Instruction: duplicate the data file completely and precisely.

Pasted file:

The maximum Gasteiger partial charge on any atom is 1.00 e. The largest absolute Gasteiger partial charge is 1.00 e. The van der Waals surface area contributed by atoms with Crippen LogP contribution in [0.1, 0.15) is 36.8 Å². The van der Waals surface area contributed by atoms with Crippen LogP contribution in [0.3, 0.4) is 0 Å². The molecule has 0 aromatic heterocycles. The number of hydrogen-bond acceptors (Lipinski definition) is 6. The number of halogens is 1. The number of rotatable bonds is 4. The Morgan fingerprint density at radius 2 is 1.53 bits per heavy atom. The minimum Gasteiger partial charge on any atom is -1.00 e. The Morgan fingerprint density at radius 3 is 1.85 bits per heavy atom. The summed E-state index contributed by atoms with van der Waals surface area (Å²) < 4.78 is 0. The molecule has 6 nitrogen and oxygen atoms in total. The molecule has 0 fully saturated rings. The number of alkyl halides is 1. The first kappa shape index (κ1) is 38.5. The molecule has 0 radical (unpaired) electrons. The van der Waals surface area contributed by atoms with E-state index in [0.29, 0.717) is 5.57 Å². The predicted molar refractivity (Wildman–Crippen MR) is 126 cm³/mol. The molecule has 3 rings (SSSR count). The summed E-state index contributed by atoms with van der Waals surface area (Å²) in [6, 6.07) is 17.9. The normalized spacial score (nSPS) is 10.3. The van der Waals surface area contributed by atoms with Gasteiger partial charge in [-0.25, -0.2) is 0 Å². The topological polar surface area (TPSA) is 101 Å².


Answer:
The maximum Gasteiger partial charge on any atom is 1.00 e. The largest absolute Gasteiger partial charge is 1.00 e. The van der Waals surface area contributed by atoms with Crippen LogP contribution in [0.1, 0.15) is 36.8 Å². The van der Waals surface area contributed by atoms with Crippen LogP contribution in [0.3, 0.4) is 0 Å². The molecule has 0 aromatic heterocycles. The number of hydrogen-bond acceptors (Lipinski definition) is 6. The number of halogens is 1. The number of rotatable bonds is 4. The Morgan fingerprint density at radius 2 is 1.53 bits per heavy atom. The minimum Gasteiger partial charge on any atom is -1.00 e. The Morgan fingerprint density at radius 3 is 1.85 bits per heavy atom. The summed E-state index contributed by atoms with van der Waals surface area (Å²) < 4.78 is 0. The molecule has 6 nitrogen and oxygen atoms in total. The molecule has 0 fully saturated rings. The number of alkyl halides is 1. The first kappa shape index (κ1) is 38.5. The molecule has 0 radical (unpaired) electrons. The van der Waals surface area contributed by atoms with E-state index in [0.29, 0.717) is 5.57 Å². The predicted molar refractivity (Wildman–Crippen MR) is 126 cm³/mol. The molecule has 3 rings (SSSR count). The summed E-state index contributed by atoms with van der Waals surface area (Å²) in [6, 6.07) is 17.9. The normalized spacial score (nSPS) is 10.3. The van der Waals surface area contributed by atoms with Gasteiger partial charge in [-0.25, -0.2) is 0 Å². The topological polar surface area (TPSA) is 101 Å².